Academic journal article International Journal of Clinical and Health Psychology

Psychological and Socio-Demographic Variables Associated with Sexual Risk Behavior for Sexually Transmitted infections/HIV

Academic journal article International Journal of Clinical and Health Psychology

Psychological and Socio-Demographic Variables Associated with Sexual Risk Behavior for Sexually Transmitted infections/HIV

Article excerpt

According to the Joint United Nations Programme on HIV/ AIDS (UNAIDS, 2012), 34 million people worldwide lived with HIV/AIDS in 2011. In Spain, 2,763 new cases of HIV were reported in 2011. The most frequent transmission route of HIV/AIDS is sexual contact (Plan Nacional sobre el SIDA, 2012). As regards sexually transmitted infections (STIs), 1,944 cases of gonococcal infection and 2,909 cases of syphilis were reported in 2012. STIs predominantly affect adults between the ages of 25 and 34 (Área de vigilancia del VIH y conductas de riesgo, 2012).

New diagnoses of HIV infection are rising in the adult population due to individuals' engagement in sexual risk behaviors (UNAIDS, 2012). Such behaviors refer to sex without condoms, sexual involvement with multiple partners and early sexual debut, which contribute to unwanted pregnancies and the spread of STIs, including HIV (Bermúdez, Castro, Madrid, & Buela-Casal, 2010).

One of the most important cognitive variables that influence individuals' engagement or not in sexual risk behaviors is knowledge of STIs and HIV/AIDS. This variable refers to the information individuals have on the prevention, infection, causes and consequences of HIV/ AIDS and other STIs (Nwezeh, 2010). Such knowledge contributes to the reduction of sexual risk behaviors (Bermúdez et al., 2012; Fernández, 2012; Ramiro, Teva, Bermúdez, & Buela-Casal, 2013).

Another variable that has been found to be associated with sexual risk behaviors is worry about STIs/HIV and pregnancy. It is understood as the feeling of concern, fear, uneasiness or anguish related to the possibility of contracting HIV or another STI and/or having an unwanted pregnancy (Crosby et al., 2001; Smith & Watkins, 2005). In fact, previous studies have found a relationship between greater worry about STIs/HIV and higher condom use (Sales et al., 2009; Smith & Watkins, 2005). Moreover, in a recent study conducted by the Spanish Interdisciplinary AIDS Society (SEISIDA-Sociedad Española Interdisciplinaria del Sida, 2012), 90% of participants considered themselves unlikely or extremely unlikely to become infected with HIV and only 30% had ever been tested for HIV.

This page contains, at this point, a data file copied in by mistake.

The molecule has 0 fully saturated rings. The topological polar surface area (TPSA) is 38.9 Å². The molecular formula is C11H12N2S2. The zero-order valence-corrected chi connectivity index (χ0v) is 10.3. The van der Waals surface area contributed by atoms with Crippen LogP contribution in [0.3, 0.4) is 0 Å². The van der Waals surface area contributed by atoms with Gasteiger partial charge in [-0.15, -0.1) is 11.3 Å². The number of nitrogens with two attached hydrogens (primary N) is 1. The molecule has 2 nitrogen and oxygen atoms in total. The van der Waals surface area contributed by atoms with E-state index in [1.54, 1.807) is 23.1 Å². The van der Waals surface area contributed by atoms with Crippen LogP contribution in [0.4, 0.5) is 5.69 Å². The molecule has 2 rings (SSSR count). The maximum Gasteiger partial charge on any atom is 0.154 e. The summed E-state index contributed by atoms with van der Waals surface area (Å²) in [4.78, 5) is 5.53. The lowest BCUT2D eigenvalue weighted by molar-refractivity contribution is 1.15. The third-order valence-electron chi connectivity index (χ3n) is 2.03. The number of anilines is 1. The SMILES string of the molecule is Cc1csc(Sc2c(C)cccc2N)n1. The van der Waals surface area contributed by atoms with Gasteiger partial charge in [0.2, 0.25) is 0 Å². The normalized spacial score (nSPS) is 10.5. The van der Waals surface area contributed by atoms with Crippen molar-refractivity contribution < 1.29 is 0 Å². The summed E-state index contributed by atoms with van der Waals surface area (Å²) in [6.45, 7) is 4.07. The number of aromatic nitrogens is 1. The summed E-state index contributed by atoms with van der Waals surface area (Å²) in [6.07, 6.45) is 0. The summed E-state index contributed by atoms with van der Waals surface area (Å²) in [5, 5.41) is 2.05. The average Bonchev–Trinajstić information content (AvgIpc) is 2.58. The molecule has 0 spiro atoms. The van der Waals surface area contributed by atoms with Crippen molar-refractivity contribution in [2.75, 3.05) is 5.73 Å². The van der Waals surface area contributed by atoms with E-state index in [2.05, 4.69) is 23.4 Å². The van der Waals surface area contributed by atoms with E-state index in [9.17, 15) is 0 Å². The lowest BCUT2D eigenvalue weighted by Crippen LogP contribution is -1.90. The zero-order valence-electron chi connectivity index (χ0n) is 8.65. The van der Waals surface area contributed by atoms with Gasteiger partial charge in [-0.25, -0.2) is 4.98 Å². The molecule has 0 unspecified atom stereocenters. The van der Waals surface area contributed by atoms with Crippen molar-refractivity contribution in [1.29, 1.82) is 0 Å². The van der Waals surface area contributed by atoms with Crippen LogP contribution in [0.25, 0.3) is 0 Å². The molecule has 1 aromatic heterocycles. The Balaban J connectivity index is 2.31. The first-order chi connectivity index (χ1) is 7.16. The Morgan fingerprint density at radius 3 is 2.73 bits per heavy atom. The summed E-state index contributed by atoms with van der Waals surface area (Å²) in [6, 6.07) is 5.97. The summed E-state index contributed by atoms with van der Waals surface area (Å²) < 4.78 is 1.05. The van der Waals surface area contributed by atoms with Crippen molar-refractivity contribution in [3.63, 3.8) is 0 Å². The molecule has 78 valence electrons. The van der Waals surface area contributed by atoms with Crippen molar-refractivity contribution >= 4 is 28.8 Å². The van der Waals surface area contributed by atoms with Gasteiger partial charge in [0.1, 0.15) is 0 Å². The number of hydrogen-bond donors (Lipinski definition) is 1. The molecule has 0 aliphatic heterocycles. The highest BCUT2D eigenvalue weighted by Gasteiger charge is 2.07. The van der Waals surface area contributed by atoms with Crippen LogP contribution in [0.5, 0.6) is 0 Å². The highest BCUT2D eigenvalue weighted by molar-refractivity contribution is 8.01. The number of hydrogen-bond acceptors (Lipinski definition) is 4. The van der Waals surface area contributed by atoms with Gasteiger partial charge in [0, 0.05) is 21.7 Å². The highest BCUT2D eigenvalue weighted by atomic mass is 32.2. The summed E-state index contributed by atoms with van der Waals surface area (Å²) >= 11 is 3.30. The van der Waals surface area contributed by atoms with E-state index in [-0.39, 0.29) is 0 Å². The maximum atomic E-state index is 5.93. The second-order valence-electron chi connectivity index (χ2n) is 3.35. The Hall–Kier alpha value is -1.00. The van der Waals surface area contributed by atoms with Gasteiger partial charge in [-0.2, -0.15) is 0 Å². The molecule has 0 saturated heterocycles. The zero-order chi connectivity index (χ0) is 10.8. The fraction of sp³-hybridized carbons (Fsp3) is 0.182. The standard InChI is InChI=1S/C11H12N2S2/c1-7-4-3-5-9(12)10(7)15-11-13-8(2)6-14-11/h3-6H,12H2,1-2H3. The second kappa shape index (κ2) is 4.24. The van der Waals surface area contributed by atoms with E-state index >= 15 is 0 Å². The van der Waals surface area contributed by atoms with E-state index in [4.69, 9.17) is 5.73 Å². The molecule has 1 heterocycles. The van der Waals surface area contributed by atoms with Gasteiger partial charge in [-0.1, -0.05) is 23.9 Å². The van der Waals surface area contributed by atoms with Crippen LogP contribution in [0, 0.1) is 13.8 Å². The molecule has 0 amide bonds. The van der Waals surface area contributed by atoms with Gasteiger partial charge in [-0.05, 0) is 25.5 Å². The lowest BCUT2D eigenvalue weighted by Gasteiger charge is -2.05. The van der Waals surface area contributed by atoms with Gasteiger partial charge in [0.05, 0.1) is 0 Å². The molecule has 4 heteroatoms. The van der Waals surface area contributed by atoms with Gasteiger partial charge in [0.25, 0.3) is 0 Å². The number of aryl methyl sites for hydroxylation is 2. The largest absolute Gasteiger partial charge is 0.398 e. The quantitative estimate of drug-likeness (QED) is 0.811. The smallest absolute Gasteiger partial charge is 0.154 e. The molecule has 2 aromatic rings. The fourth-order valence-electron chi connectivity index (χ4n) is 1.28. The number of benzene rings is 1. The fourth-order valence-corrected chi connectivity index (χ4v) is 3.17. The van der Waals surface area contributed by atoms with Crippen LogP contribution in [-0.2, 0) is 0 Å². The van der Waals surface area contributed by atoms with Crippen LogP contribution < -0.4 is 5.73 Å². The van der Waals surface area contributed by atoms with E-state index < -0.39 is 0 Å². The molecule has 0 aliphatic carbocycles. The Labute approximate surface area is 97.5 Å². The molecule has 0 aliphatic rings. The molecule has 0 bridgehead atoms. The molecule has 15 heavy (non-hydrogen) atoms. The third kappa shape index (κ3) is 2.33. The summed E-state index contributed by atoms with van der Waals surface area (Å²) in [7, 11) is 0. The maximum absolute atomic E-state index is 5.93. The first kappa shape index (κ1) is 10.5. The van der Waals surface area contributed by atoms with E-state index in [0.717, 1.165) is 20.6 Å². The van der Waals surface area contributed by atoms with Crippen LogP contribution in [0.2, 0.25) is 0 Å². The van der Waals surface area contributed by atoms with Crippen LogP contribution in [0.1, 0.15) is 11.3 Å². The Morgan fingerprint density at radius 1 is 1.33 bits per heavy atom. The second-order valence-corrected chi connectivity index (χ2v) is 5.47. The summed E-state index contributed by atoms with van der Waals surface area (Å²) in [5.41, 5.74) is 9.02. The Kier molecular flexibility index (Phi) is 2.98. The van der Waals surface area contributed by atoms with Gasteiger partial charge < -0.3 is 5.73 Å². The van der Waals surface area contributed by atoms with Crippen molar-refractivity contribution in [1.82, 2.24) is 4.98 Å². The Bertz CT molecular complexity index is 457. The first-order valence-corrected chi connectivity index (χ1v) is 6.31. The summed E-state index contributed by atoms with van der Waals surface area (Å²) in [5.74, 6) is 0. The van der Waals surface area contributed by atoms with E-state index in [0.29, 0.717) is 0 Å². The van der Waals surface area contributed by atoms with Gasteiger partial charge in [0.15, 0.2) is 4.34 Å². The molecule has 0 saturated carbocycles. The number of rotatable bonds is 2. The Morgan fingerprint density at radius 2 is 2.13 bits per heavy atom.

An additional relevant variable in the prediction of sexual risk behaviors is self-efficacy to refuse sex, that is, individuals' perception of their own ability to refuse sexual intercourse (Seth, Raiji, DiClemente, & Rose, 2009). In this regard, previous studies have found that individuals with higher self-efficacy to refuse sex tend to report higher frequency of condom use and healthy sexual behaviors (DiClemente et al., 2004).

Considering the above-mentioned points, our study had the following objectives: 1) Analyze the relationship between socio-demographic variables and individuals' knowledge of STIs/HIV, worry about STIs/HIV and pregnancy, and self-efficacy to refuse sex; and 2) analyze whether knowledge of STIs/HIV, worry about STIs/HIV and pregnancy, and self-efficacy to refuse sex are predictors of sexual risk behaviors. To the extent possible, we followed the recommendations made by Hartley (2012).

Method

Participants

The sample was composed of 1,106 Spanish young and adults - 60% females and 40% males - aged between 17 and 55 years (M = 27.99 years; SD = 8.86). The sociodemographic characteristics of the sample are shown on Table 1.

Instruments

- Cuestionario aspectos sociodemográficos y conducta sexual (Questionnaire on socio-demographic aspects and sexual behavior, Teva, Bermúdez, & Buela-Casal, 2009). The questionnaire includes 23 questions on participants' socio-demographic characteristics (i.e., age, sex, marital status, sexual orientation, education level and monthly income). We also included the following questions on the HIV test: whether participants had been tested for HIV; whether they had ever contracted an STI; and whether they were planning to get tested for HIV. We also included questions on participants' sexual behavior: age at vaginal sex initiation; number of coital partners in their lifetime and in the past two months; and frequency of protected vaginal intercourse (i. …

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